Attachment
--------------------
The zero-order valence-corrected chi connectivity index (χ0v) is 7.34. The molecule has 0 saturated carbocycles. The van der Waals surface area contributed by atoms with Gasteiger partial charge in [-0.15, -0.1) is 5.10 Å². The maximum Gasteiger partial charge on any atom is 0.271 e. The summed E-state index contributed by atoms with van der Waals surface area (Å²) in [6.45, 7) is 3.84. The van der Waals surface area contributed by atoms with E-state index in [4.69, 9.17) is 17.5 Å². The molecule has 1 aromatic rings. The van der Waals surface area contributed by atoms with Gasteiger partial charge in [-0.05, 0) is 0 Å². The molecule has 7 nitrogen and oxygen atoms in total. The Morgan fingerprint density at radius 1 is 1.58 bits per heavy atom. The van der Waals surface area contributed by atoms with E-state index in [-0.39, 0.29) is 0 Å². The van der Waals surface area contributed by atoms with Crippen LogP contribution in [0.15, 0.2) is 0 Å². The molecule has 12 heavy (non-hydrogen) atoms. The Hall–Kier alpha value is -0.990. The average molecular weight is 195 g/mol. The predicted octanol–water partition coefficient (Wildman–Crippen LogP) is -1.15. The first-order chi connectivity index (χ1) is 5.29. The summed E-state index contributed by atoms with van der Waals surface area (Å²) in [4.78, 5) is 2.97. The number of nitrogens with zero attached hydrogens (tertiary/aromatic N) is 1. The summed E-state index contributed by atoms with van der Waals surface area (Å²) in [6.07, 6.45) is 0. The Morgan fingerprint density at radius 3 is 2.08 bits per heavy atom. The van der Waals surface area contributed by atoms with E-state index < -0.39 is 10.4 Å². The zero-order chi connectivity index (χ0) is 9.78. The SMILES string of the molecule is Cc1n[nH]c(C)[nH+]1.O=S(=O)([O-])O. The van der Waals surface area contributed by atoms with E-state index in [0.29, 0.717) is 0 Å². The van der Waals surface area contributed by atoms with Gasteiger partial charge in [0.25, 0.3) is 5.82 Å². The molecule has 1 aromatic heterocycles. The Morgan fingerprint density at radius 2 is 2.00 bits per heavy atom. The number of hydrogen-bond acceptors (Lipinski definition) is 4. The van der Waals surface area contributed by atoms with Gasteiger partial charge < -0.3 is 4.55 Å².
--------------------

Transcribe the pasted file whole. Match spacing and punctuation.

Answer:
The zero-order valence-corrected chi connectivity index (χ0v) is 7.34. The molecule has 0 saturated carbocycles. The van der Waals surface area contributed by atoms with Gasteiger partial charge in [-0.15, -0.1) is 5.10 Å². The maximum Gasteiger partial charge on any atom is 0.271 e. The summed E-state index contributed by atoms with van der Waals surface area (Å²) in [6.45, 7) is 3.84. The van der Waals surface area contributed by atoms with E-state index in [4.69, 9.17) is 17.5 Å². The molecule has 1 aromatic rings. The van der Waals surface area contributed by atoms with Gasteiger partial charge in [-0.05, 0) is 0 Å². The molecule has 7 nitrogen and oxygen atoms in total. The Morgan fingerprint density at radius 1 is 1.58 bits per heavy atom. The van der Waals surface area contributed by atoms with E-state index in [-0.39, 0.29) is 0 Å². The van der Waals surface area contributed by atoms with Crippen LogP contribution in [0.15, 0.2) is 0 Å². The molecule has 12 heavy (non-hydrogen) atoms. The Hall–Kier alpha value is -0.990. The average molecular weight is 195 g/mol. The predicted octanol–water partition coefficient (Wildman–Crippen LogP) is -1.15. The first-order chi connectivity index (χ1) is 5.29. The summed E-state index contributed by atoms with van der Waals surface area (Å²) in [4.78, 5) is 2.97. The number of nitrogens with zero attached hydrogens (tertiary/aromatic N) is 1. The summed E-state index contributed by atoms with van der Waals surface area (Å²) in [6.07, 6.45) is 0. The Morgan fingerprint density at radius 3 is 2.08 bits per heavy atom. The van der Waals surface area contributed by atoms with E-state index < -0.39 is 10.4 Å². The zero-order chi connectivity index (χ0) is 9.78. The SMILES string of the molecule is Cc1n[nH]c(C)[nH+]1.O=S(=O)([O-])O. The van der Waals surface area contributed by atoms with E-state index in [0.29, 0.717) is 0 Å². The van der Waals surface area contributed by atoms with Gasteiger partial charge in [0.25, 0.3) is 5.82 Å². The molecule has 1 aromatic heterocycles. The Morgan fingerprint density at radius 2 is 2.00 bits per heavy atom. The number of hydrogen-bond acceptors (Lipinski definition) is 4. The van der Waals surface area contributed by atoms with Gasteiger partial charge < -0.3 is 4.55 Å².